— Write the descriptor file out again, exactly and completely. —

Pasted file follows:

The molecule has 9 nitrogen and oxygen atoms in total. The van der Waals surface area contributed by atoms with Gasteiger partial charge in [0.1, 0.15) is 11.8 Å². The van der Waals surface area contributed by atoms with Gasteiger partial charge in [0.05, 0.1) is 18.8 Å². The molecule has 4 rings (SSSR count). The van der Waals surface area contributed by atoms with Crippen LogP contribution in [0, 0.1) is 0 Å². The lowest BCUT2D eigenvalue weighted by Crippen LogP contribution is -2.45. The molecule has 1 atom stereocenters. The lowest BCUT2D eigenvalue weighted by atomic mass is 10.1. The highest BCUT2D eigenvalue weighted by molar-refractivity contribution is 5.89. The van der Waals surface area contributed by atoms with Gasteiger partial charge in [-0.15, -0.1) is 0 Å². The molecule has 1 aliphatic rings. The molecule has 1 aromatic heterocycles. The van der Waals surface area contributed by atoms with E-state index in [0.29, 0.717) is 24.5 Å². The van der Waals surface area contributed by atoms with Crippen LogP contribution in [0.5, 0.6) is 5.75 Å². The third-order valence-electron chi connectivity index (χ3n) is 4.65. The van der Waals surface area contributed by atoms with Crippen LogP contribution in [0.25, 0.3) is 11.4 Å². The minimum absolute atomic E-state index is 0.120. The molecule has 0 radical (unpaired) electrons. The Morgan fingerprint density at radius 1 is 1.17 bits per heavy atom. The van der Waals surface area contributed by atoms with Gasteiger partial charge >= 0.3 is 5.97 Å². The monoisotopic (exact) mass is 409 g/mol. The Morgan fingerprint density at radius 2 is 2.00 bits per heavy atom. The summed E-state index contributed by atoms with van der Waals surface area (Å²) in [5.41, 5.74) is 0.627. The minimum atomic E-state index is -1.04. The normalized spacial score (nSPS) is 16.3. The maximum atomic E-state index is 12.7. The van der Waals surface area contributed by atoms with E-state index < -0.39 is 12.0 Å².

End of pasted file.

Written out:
The molecule has 9 nitrogen and oxygen atoms in total. The van der Waals surface area contributed by atoms with Gasteiger partial charge in [0.1, 0.15) is 11.8 Å². The van der Waals surface area contributed by atoms with Gasteiger partial charge in [0.05, 0.1) is 18.8 Å². The molecule has 4 rings (SSSR count). The van der Waals surface area contributed by atoms with Crippen LogP contribution in [0, 0.1) is 0 Å². The lowest BCUT2D eigenvalue weighted by Crippen LogP contribution is -2.45. The molecule has 1 atom stereocenters. The lowest BCUT2D eigenvalue weighted by atomic mass is 10.1. The highest BCUT2D eigenvalue weighted by molar-refractivity contribution is 5.89. The van der Waals surface area contributed by atoms with Gasteiger partial charge in [-0.15, -0.1) is 0 Å². The molecule has 1 aliphatic rings. The molecule has 1 aromatic heterocycles. The van der Waals surface area contributed by atoms with E-state index in [0.29, 0.717) is 24.5 Å². The van der Waals surface area contributed by atoms with Crippen LogP contribution in [0.5, 0.6) is 5.75 Å². The third-order valence-electron chi connectivity index (χ3n) is 4.65. The van der Waals surface area contributed by atoms with Crippen LogP contribution in [0.25, 0.3) is 11.4 Å². The minimum absolute atomic E-state index is 0.120. The molecule has 0 radical (unpaired) electrons. The Morgan fingerprint density at radius 1 is 1.17 bits per heavy atom. The van der Waals surface area contributed by atoms with Gasteiger partial charge >= 0.3 is 5.97 Å². The monoisotopic (exact) mass is 409 g/mol. The Morgan fingerprint density at radius 2 is 2.00 bits per heavy atom. The summed E-state index contributed by atoms with van der Waals surface area (Å²) in [5.41, 5.74) is 0.627. The minimum atomic E-state index is -1.04. The normalized spacial score (nSPS) is 16.3. The maximum atomic E-state index is 12.7. The van der Waals surface area contributed by atoms with E-state index < -0.39 is 12.0 Å².